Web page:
TSvankin, I. D.; Wang, Xiaoxiang; Davis, Thomas L. (Thomas Leonard), 1947-; Miskimins, Jennifer L.; Sava, Paul C.; Tenorio, Luis (Colorado School of Mines. Arthur Lakes Library, 2012)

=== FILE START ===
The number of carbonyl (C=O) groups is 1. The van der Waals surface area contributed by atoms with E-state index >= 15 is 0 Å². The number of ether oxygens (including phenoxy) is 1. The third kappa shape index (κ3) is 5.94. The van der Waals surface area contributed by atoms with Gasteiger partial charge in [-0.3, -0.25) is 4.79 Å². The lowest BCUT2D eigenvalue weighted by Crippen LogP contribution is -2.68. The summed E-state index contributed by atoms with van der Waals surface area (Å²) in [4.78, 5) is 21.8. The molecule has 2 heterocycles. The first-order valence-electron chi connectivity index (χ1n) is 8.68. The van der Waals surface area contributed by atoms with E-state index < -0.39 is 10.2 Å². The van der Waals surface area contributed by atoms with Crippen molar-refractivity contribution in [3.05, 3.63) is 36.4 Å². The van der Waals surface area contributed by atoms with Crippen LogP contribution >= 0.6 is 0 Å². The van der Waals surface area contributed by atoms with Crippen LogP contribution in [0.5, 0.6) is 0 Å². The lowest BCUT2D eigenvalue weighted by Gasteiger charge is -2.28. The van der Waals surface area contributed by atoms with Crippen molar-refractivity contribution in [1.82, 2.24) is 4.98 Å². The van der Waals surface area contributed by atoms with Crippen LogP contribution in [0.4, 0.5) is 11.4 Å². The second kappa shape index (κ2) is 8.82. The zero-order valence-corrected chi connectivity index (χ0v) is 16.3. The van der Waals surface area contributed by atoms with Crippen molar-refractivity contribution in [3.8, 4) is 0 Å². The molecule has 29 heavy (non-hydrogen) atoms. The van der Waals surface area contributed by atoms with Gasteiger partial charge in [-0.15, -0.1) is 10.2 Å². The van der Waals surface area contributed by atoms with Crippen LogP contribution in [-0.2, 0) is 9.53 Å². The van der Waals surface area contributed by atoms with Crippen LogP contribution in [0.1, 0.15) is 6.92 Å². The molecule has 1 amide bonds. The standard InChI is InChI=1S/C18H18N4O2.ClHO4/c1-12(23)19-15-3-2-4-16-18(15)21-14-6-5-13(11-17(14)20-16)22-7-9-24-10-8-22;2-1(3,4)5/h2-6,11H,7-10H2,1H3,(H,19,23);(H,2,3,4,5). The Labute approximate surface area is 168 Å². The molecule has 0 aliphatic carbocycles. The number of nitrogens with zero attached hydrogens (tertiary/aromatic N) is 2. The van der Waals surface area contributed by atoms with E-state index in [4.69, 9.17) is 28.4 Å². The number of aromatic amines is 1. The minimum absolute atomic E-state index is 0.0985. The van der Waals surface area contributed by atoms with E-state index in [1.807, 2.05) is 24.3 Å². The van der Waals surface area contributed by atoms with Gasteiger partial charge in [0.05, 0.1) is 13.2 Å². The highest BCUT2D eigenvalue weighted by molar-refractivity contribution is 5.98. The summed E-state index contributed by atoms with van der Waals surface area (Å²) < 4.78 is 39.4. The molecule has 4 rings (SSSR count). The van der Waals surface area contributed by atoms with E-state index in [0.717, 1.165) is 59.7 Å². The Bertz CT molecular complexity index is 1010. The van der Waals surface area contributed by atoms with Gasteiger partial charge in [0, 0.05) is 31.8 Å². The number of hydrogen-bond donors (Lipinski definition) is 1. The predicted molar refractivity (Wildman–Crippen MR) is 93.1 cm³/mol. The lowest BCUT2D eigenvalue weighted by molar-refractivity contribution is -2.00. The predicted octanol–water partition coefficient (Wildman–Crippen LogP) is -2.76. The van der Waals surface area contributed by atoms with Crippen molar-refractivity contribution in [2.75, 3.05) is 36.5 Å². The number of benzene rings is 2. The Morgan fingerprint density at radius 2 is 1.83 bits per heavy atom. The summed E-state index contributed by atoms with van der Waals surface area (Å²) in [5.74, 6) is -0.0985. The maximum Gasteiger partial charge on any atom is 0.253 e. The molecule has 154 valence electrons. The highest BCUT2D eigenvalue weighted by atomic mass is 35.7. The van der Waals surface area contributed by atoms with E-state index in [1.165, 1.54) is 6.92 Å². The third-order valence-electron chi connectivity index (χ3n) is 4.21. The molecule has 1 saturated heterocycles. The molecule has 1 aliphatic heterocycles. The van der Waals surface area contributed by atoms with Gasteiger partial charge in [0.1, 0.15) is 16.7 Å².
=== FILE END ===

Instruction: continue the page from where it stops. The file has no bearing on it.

Efficient application of the modern imaging technology requires development of velocity-analysis methods that take anisotropy into account. In the thesis, I present time- and depth-domain algorithms for anisotropic parameter estimation using P-wave reflection and VSP (vertical seismic profiling) data. First, I introduce a nonhyperbolic moveout inversion technique based on the velocity-independent layer-stripping (VILS) method of Dewangan and Tsvankin (2006). The layer stripping of moveout parameters in the conventional method is replaced by the more stable stripping of reflection traveltimes. Then, to estimate the interval parameters of TTI (transversely isotropic with a tilted symmetry axis) models composed of homogeneous layers separated by plane dipping interfaces, I develop 2D and 3D inversion algorithms based on combining reflection moveout with borehole information. These algorithms help build an accurate initial TTI model for migration velocity analysis. To perform parameter estimation for more complicated heterogeneous TTI media, I develop a 2D P-wave ray-based tomographic algorithm. The symmetry-direction velocity VPO and the anisotropy parameters Epsilon and Delta are iteratively updated on a rectangular grid, while the symmetry-axis tilt Nu is obtained by setting the symmetry axis orthogonal to the reflectors. To ensure stable reconstruction of parameter fields, reflection data are combined with walkaway VSP traveltimes. To improve the convergence of the inversion algorithm, I propose a three-stage model-updating procedure that gradually relaxes the constraints on the spatial variations of Epsilon and Delta. Geologic constraints are incorporated into tomography by designing appropriate regularization terms Synthetic tests for models with a "quasi-factorized" TTI syncline (i.e., Epsilon and Delta are constant inside the TTI layer) and a TTI thrust sheet are used to identify conditions for stable parameter estimation. Then the performance of the regularized joint tomography of reflection and VSP data is examined for two sections of the more complicated TTI model produced by BP that contain an anticline and a salt dome. Finally, the algorithm is applied to a 2D line from 3D OBS (ocean bottom seismic) data acquired at Volve field in the North Sea.